Whenever a user needs to find a picture, he or she depends on the words that have been associated with the selected image. Services like Google’s Image Labeler even asks users to index images with words to relate to, but this step may no longer be neccessary in the near future. Dr. Naveen Agnihotri will show a method to enable computers to ge to achieve this through an Automated Image Recognition. It seems the next generation of online searching for images and videos is almost here.
Cada vez que un usuario necesita encontrar una imagén, él o ella depende de las palabras que han sido asociadas con la imágen seleccionada. Servicios como el Image Labeler de Google les pide a sus usuarios que nombren las imágenes, pero este paso ya quizás no sea necesario en el futuro próximo. El Dr. Naveen Agnihotri demostrará un método para permitir que las computadoras logren realizar esto por medio de un reconocimiento automatizado de imágenes. Parece que la próxima generación de búsqueda de imágenes y videos en línea está por llegar.
Neuroscientist to Take People Under the Hood of Image Search at Infonortics Search Meeting in Boston April 27-28
Dr. Naveen Agnihotri to Demonstrate Computer Image Recognition Method That Mimics the Human Brain
Boston, MA (PRWEB) April 24, 2009 — Dr. Naveen Agnihotri, co-founder and chief technology officer of Milabra, will present a method that enables computers to identify and understand images as people do at the Infonortics Search Engine Meeting April 27-28 in Boston.
The method, known as parts-based representation, promises to significantly improve image indexing and search software, which typically relies on more basic techniques such as indexing text labels that people add to images or comparing images pixel by pixel to known images.
Automated image recognition is at the foundation of the next generation of search and web applications. Images – both still and video – comprise the fastest-growing type of content on the web. When images on the web can be classified and indexed as readily as text is today, the foundation is in place for the kind of explosive creativity that the text-based web fostered with Web 2.0 applications. Dr. Agnihotri calls this next generation of image-based search and applications the “visual web”.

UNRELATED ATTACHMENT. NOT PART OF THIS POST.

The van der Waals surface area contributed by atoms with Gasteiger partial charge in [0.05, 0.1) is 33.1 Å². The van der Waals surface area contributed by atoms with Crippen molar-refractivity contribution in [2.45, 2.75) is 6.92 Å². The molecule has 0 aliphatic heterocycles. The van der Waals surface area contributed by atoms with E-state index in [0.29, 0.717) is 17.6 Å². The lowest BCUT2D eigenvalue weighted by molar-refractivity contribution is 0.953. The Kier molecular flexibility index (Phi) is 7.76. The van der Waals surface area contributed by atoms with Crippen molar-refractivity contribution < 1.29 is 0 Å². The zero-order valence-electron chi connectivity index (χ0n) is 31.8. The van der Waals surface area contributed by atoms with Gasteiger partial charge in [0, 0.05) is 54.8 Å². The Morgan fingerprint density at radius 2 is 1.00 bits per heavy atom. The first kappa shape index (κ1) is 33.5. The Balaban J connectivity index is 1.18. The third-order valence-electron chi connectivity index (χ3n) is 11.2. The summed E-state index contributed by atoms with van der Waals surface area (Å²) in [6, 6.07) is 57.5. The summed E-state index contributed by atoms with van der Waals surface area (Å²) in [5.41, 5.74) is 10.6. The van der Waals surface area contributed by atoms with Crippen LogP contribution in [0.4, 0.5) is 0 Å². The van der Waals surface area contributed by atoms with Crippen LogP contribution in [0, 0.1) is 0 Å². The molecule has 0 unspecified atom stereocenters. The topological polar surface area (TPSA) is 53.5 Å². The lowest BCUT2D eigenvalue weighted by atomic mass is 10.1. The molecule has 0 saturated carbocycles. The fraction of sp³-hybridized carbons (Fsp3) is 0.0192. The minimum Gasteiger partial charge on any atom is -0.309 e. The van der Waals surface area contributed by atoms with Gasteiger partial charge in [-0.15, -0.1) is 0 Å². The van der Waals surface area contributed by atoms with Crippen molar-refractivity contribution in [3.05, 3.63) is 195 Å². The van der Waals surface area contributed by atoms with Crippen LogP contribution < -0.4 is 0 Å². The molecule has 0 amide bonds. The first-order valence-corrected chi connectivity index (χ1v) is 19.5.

“Visual-media classification and indexing is what provides developers of Visual Web applications with the base for innovating a whole new generation of Internet applications,” says Dr. Agnihotri.
Using the parts-based representation method, developers train software to recognize features common to an entire class of images. An example is training the software to recognize noses, which are common to faces. Another example is training the software to recognize sand, which is common to beaches. Once trained, these software-based classifiers can learn to recognize any images that have these parts much as humans do. For instance, the software can understand that a photo or video depicts a beach with people on it even if they’ve never seen that particular beach or the people before.
The advantages of parts-based representation over common image search techniques include:
* scalable image processing
* greater accuracy in identifying classes of images
* lower processing costs
* better indexing to enable application development.
A neuroscientist and a computer scientist, Dr. Agnihotri applies his neural network research to Milabra’s software development. He has a M.S. in biological engineering from the University of Georgia and a Ph.D. in neuroscience from Columbia University, where he worked with Nobel laureate Eric Kandel on brain network processes. He conducted a postdoctoral fellowship in computational neuroscience at MIT and taught neuroscience at Columbia University.
Dr. Agnihotri’s presentation is part of a broader panel discussion: “Non-Text Search Technologies: Speech, Images, Video” on Monday, April 27 at 2 p.m. The panel is chaired by Sue Feldman, IDC’s vice president for search and discovery technologies. Additional panelists include Tom Wilde, chief executive officer of EveryZing, and Michael Phillips, co-founder and chief technology officer of vlingo.
The Infonortics Search Engine Meeting, currently in its 14th year, is an in-depth exploration of search and content processing.
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